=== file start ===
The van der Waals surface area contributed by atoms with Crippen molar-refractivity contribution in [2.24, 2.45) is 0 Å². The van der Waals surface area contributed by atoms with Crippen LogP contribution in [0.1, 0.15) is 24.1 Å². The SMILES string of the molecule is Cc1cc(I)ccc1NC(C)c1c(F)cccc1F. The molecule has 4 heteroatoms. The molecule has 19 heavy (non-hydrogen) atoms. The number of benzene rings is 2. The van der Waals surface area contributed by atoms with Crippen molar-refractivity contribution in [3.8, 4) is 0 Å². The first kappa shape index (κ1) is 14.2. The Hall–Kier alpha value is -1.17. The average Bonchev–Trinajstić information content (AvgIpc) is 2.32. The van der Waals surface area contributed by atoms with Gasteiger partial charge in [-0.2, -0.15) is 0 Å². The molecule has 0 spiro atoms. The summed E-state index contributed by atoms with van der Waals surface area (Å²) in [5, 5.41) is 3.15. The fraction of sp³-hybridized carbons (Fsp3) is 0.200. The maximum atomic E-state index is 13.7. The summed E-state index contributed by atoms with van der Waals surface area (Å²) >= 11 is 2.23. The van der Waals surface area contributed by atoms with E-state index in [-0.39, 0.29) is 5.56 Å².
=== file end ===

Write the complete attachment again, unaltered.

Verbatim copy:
The van der Waals surface area contributed by atoms with Crippen molar-refractivity contribution in [2.24, 2.45) is 0 Å². The van der Waals surface area contributed by atoms with Crippen LogP contribution in [0.1, 0.15) is 24.1 Å². The SMILES string of the molecule is Cc1cc(I)ccc1NC(C)c1c(F)cccc1F. The molecule has 4 heteroatoms. The molecule has 19 heavy (non-hydrogen) atoms. The number of benzene rings is 2. The van der Waals surface area contributed by atoms with Crippen molar-refractivity contribution in [3.8, 4) is 0 Å². The first kappa shape index (κ1) is 14.2. The Hall–Kier alpha value is -1.17. The average Bonchev–Trinajstić information content (AvgIpc) is 2.32. The van der Waals surface area contributed by atoms with Gasteiger partial charge in [-0.2, -0.15) is 0 Å². The molecule has 0 spiro atoms. The summed E-state index contributed by atoms with van der Waals surface area (Å²) in [5, 5.41) is 3.15. The fraction of sp³-hybridized carbons (Fsp3) is 0.200. The maximum atomic E-state index is 13.7. The summed E-state index contributed by atoms with van der Waals surface area (Å²) >= 11 is 2.23. The van der Waals surface area contributed by atoms with E-state index in [-0.39, 0.29) is 5.56 Å².